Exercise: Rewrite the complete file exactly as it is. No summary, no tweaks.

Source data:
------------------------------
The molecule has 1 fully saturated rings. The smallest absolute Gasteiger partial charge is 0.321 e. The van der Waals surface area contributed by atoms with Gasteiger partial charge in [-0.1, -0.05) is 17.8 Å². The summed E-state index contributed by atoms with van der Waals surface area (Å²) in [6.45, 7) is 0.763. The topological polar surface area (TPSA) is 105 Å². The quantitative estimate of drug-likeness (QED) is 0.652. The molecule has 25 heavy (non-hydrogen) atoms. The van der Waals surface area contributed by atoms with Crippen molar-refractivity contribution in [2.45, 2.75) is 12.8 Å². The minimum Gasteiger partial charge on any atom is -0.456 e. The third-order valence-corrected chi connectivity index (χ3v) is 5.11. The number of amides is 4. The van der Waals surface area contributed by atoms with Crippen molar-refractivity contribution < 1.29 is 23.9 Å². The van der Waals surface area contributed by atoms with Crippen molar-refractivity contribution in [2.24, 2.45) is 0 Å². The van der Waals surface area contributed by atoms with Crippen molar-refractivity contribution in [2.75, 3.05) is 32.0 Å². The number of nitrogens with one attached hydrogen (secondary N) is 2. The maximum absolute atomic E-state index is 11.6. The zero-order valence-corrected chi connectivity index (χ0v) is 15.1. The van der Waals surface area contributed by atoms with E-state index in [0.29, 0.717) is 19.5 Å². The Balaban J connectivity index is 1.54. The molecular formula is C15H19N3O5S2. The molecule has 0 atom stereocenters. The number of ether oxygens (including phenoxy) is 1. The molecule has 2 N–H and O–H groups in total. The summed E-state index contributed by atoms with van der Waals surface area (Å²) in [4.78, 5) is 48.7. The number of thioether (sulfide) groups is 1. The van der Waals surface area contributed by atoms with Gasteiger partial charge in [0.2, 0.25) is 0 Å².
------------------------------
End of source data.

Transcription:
The molecule has 1 fully saturated rings. The smallest absolute Gasteiger partial charge is 0.321 e. The van der Waals surface area contributed by atoms with Gasteiger partial charge in [-0.1, -0.05) is 17.8 Å². The summed E-state index contributed by atoms with van der Waals surface area (Å²) in [6.45, 7) is 0.763. The topological polar surface area (TPSA) is 105 Å². The quantitative estimate of drug-likeness (QED) is 0.652. The molecule has 25 heavy (non-hydrogen) atoms. The van der Waals surface area contributed by atoms with Crippen molar-refractivity contribution in [2.45, 2.75) is 12.8 Å². The minimum Gasteiger partial charge on any atom is -0.456 e. The third-order valence-corrected chi connectivity index (χ3v) is 5.11. The number of amides is 4. The van der Waals surface area contributed by atoms with Crippen molar-refractivity contribution < 1.29 is 23.9 Å². The van der Waals surface area contributed by atoms with Crippen molar-refractivity contribution in [2.24, 2.45) is 0 Å². The van der Waals surface area contributed by atoms with Crippen molar-refractivity contribution in [2.75, 3.05) is 32.0 Å². The number of nitrogens with one attached hydrogen (secondary N) is 2. The maximum absolute atomic E-state index is 11.6. The zero-order valence-corrected chi connectivity index (χ0v) is 15.1. The van der Waals surface area contributed by atoms with E-state index in [0.29, 0.717) is 19.5 Å². The Balaban J connectivity index is 1.54. The molecular formula is C15H19N3O5S2. The molecule has 0 atom stereocenters. The number of ether oxygens (including phenoxy) is 1. The molecule has 2 N–H and O–H groups in total. The summed E-state index contributed by atoms with van der Waals surface area (Å²) in [4.78, 5) is 48.7. The number of thioether (sulfide) groups is 1. The van der Waals surface area contributed by atoms with Gasteiger partial charge in [0.2, 0.25) is 0 Å².